CVS medication disposal

CVS has announced a number of efforts to combat the opioid epidemic across the country, including donating medication disposal boxes for the state to use in a "take back" effort, where people will be able to return their unused prescription drugs judgement-free. CVS/Provided

CVS Health announced an expansion of its efforts to reduce the amount of unused painkillers sitting in South Carolinians' medicine cabinets.

Their drug take-back boxes will be put in place at 22 CVS stores in the state.

The pharmacy and benefit manager has already donated 24 boxes to police and sheriff's departments in South Carolina, according to a Tuesday press release. The drug disposal sites are part of CVS' effort to combat the opioid epidemic; four out of five heroin addicts began with a pain pill, according to the state's Department of Alcohol and Other Drug Abuse Services.

Often the painkillers are abused by someone other than the person who filled the prescription. Experts encourage the public to get rid of their unused painkillers in order to prevent them being used inappropriately.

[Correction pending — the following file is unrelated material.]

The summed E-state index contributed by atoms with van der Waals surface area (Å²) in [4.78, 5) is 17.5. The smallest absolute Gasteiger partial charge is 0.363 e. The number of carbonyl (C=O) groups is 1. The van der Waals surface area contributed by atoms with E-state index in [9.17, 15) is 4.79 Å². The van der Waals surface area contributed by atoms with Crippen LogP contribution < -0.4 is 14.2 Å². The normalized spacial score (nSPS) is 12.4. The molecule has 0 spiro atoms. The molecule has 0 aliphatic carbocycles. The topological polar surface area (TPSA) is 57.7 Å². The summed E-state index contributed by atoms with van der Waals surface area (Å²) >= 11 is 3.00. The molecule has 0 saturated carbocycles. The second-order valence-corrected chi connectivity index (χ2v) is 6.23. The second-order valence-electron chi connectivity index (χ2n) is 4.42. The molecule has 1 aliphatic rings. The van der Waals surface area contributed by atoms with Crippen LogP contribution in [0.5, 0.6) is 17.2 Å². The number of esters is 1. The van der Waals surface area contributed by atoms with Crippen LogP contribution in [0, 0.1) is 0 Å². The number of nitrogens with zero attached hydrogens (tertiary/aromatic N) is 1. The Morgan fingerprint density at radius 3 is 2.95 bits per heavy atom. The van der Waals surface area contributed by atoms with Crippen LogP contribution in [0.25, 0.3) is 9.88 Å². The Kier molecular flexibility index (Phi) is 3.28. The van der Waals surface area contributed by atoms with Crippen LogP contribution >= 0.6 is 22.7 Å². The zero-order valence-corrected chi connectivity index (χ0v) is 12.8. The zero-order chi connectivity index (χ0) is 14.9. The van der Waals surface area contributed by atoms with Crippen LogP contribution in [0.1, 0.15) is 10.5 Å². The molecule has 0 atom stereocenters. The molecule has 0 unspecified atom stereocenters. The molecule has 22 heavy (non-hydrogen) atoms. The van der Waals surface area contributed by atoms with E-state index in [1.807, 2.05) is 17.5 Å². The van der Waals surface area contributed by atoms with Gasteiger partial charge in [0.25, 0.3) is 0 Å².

“We know that opioids and other dangerous drugs often end up in the wrong hands after being taken out of parents’ and grandparents’ medicine cabinets,” Attorney General Alan Wilson said in a statement. “We appreciate CVS’s efforts to help fight the opioid epidemic by giving people a safe and easy way to dispose of unwanted medications.”

CVS announced the effort late last year. It came along with a new rule that CVS pharmacies would not dispense more than seven days' worth of opioid painkiller to patients "who are new to therapy." That rule is set to be put in place Feb. 1.

The state also maintains a map of drug disposal sites. 

Sites will be set up all over the state in the coming weeks, including in Anderson, Charleston, Columbia, Greenville, Florence, Myrtle Beach and Lexington, among other locations.

Reach Mary Katherine Wildeman at 843-937-5594. Follow her on Twitter @mkwildeman.

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